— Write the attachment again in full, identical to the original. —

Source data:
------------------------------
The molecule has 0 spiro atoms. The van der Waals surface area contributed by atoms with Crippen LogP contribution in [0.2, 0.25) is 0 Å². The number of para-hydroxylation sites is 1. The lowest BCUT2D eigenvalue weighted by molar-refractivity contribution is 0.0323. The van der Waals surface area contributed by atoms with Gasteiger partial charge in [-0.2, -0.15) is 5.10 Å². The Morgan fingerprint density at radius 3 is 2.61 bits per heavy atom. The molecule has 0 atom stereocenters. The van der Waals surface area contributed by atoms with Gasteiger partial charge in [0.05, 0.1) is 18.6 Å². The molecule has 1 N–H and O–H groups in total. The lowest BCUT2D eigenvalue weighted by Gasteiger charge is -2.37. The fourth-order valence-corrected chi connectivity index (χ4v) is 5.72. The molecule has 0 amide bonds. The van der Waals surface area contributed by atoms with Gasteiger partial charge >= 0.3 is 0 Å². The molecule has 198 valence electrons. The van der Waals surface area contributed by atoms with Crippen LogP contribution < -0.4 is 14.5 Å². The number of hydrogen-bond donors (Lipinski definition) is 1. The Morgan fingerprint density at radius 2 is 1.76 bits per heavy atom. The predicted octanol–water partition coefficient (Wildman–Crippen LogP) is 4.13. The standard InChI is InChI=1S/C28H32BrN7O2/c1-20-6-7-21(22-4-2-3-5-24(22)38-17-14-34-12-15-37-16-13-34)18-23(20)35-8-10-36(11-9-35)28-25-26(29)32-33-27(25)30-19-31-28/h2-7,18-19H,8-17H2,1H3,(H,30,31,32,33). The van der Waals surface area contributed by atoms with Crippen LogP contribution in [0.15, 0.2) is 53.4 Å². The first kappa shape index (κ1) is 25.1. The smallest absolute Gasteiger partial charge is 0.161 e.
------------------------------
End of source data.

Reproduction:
The molecule has 0 spiro atoms. The van der Waals surface area contributed by atoms with Crippen LogP contribution in [0.2, 0.25) is 0 Å². The number of para-hydroxylation sites is 1. The lowest BCUT2D eigenvalue weighted by molar-refractivity contribution is 0.0323. The van der Waals surface area contributed by atoms with Gasteiger partial charge in [-0.2, -0.15) is 5.10 Å². The Morgan fingerprint density at radius 3 is 2.61 bits per heavy atom. The molecule has 0 atom stereocenters. The van der Waals surface area contributed by atoms with Gasteiger partial charge in [0.05, 0.1) is 18.6 Å². The molecule has 1 N–H and O–H groups in total. The lowest BCUT2D eigenvalue weighted by Gasteiger charge is -2.37. The fourth-order valence-corrected chi connectivity index (χ4v) is 5.72. The molecule has 0 amide bonds. The van der Waals surface area contributed by atoms with Gasteiger partial charge >= 0.3 is 0 Å². The molecule has 198 valence electrons. The van der Waals surface area contributed by atoms with Crippen LogP contribution < -0.4 is 14.5 Å². The number of hydrogen-bond donors (Lipinski definition) is 1. The Morgan fingerprint density at radius 2 is 1.76 bits per heavy atom. The predicted octanol–water partition coefficient (Wildman–Crippen LogP) is 4.13. The standard InChI is InChI=1S/C28H32BrN7O2/c1-20-6-7-21(22-4-2-3-5-24(22)38-17-14-34-12-15-37-16-13-34)18-23(20)35-8-10-36(11-9-35)28-25-26(29)32-33-27(25)30-19-31-28/h2-7,18-19H,8-17H2,1H3,(H,30,31,32,33). The van der Waals surface area contributed by atoms with Crippen LogP contribution in [0.15, 0.2) is 53.4 Å². The first kappa shape index (κ1) is 25.1. The smallest absolute Gasteiger partial charge is 0.161 e.